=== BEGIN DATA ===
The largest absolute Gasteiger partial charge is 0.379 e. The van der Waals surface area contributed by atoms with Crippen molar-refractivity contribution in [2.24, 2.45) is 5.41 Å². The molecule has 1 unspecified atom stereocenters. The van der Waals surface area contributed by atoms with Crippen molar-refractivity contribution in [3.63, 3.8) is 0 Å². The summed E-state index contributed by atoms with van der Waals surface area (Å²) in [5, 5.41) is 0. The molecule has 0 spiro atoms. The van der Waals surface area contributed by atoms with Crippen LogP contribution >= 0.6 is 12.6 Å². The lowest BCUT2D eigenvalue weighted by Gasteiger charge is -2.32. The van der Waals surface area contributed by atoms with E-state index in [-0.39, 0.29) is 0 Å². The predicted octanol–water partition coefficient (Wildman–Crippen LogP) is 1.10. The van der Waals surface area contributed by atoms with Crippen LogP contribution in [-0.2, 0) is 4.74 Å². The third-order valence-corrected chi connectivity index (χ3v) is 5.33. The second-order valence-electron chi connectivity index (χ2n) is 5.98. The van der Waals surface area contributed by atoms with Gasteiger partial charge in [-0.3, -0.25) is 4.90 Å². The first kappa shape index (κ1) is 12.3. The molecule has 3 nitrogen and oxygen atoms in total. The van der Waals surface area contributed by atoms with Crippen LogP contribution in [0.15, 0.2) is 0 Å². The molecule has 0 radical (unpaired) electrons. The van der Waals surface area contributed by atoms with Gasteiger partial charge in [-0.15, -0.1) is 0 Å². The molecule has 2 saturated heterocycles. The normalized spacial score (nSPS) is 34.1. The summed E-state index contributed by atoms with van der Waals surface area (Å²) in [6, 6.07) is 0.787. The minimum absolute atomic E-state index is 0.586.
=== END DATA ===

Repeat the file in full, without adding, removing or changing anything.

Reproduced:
The largest absolute Gasteiger partial charge is 0.379 e. The van der Waals surface area contributed by atoms with Crippen molar-refractivity contribution in [2.24, 2.45) is 5.41 Å². The molecule has 1 unspecified atom stereocenters. The van der Waals surface area contributed by atoms with Crippen molar-refractivity contribution in [3.63, 3.8) is 0 Å². The summed E-state index contributed by atoms with van der Waals surface area (Å²) in [5, 5.41) is 0. The molecule has 0 spiro atoms. The van der Waals surface area contributed by atoms with Crippen LogP contribution >= 0.6 is 12.6 Å². The lowest BCUT2D eigenvalue weighted by Gasteiger charge is -2.32. The van der Waals surface area contributed by atoms with E-state index in [-0.39, 0.29) is 0 Å². The predicted octanol–water partition coefficient (Wildman–Crippen LogP) is 1.10. The van der Waals surface area contributed by atoms with Crippen LogP contribution in [-0.2, 0) is 4.74 Å². The third-order valence-corrected chi connectivity index (χ3v) is 5.33. The second-order valence-electron chi connectivity index (χ2n) is 5.98. The van der Waals surface area contributed by atoms with Gasteiger partial charge in [-0.3, -0.25) is 4.90 Å². The first kappa shape index (κ1) is 12.3. The molecule has 3 nitrogen and oxygen atoms in total. The van der Waals surface area contributed by atoms with Crippen LogP contribution in [0.15, 0.2) is 0 Å². The molecule has 0 radical (unpaired) electrons. The van der Waals surface area contributed by atoms with Gasteiger partial charge in [-0.15, -0.1) is 0 Å². The molecule has 2 saturated heterocycles. The normalized spacial score (nSPS) is 34.1. The summed E-state index contributed by atoms with van der Waals surface area (Å²) in [6, 6.07) is 0.787. The minimum absolute atomic E-state index is 0.586.